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How to Plant Nectarine Trees

By Joyce Starr ; Updated September 21, 2017

Nectarine trees (Prunus persica nucipersica) are members of the family Rosaceae, which includes the peach. Nectarines are medium-sized trees, averaging from 8 to 12 feet tall. They make perfect trees for the home gardener looking to grow smaller-sized fruit trees. Although typically living only 12 years, properly maintained nectarine trees will give an abundance of fruit throughout their lifespan. Planting and growing nectarine trees is not complicated, and with most varieties, you need only one tree for pollination and fruit-bearing.

Select an area in your yard that receives full sun and is large enough to accommodate the nectarine tree, which will grow from 8 to 12 feet tall with a width of 8 feet, depending on the variety.

Amend the soil in the area you will be planting so it drains efficiently; nectarine trees will not tolerate wet soil. Work sand and peat moss into heavier soils that do not drain well. Work organic matter, such as peat moss or compost, into sandy or poor soils.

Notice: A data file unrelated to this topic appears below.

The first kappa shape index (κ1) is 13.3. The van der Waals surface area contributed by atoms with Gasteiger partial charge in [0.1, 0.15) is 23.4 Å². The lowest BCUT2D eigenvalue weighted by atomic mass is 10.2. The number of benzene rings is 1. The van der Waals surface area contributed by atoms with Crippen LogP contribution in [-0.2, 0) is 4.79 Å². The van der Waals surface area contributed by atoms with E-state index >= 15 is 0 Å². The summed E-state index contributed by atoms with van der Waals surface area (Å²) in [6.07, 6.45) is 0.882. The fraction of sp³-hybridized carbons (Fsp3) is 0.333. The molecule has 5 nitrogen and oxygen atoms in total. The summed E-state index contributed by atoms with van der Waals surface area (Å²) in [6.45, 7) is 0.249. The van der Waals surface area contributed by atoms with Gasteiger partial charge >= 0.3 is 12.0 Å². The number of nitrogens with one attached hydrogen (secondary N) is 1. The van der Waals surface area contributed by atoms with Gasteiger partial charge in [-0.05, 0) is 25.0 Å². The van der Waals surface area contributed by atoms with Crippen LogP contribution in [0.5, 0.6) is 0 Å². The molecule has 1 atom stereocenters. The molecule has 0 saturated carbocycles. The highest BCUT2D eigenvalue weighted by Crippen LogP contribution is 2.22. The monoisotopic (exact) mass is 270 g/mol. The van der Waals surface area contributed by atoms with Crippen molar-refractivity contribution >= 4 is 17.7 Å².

Create a mound approximately 6 inches high and 5 feet wide if the tree is growing in heavy soil that tends to retain water. Pile the soil up, after amending, and create the mound, packing it down firmly. Water the mound to settle and firm the soil before planting the nectarine tree.

Trim off any damaged, broken or bent roots, particularly if the roots were packed into a burlap bag.

Dig a hole three times wider than the nectarine tree’s root ball, but no deeper. Do not wind or bend the roots to fit them into the planting hole.

Plant the tree in the hole. Fill the hole halfway with soil, and pack the soil firmly to release any air pockets. Finish filling the hole and pack the soil firmly again.

Mound soil around the tree’s drip line to create a water ring and assure the perimeter roots receive moisture. Mulch around the tree to cut down on weeds and help the soil retain its moisture.

Water the newly planted nectarine tree well. Keep the area moist but not soggy for the first three weeks. Continue watering the tree approximately twice per week, keeping the area moist.


Things You Will Need

  • Sand
  • Peat moss
  • Compost
  • Shovel
  • Pruning shears
  • Water
  • Mulch


  • Fertilize the nectarine tree once per year, in the spring, with a 10-10-10 mix.

About the Author


For over 25 years, Joyce Starr has owned businesses dealing with landscape & design, lawn maintenance, specialty herbs and a garden center. She holds certificates in landscape design and xeriscaping. Starr shares her passion for nature in her writing, publishing articles on horticulture, outdoor recreation, travel as well as business.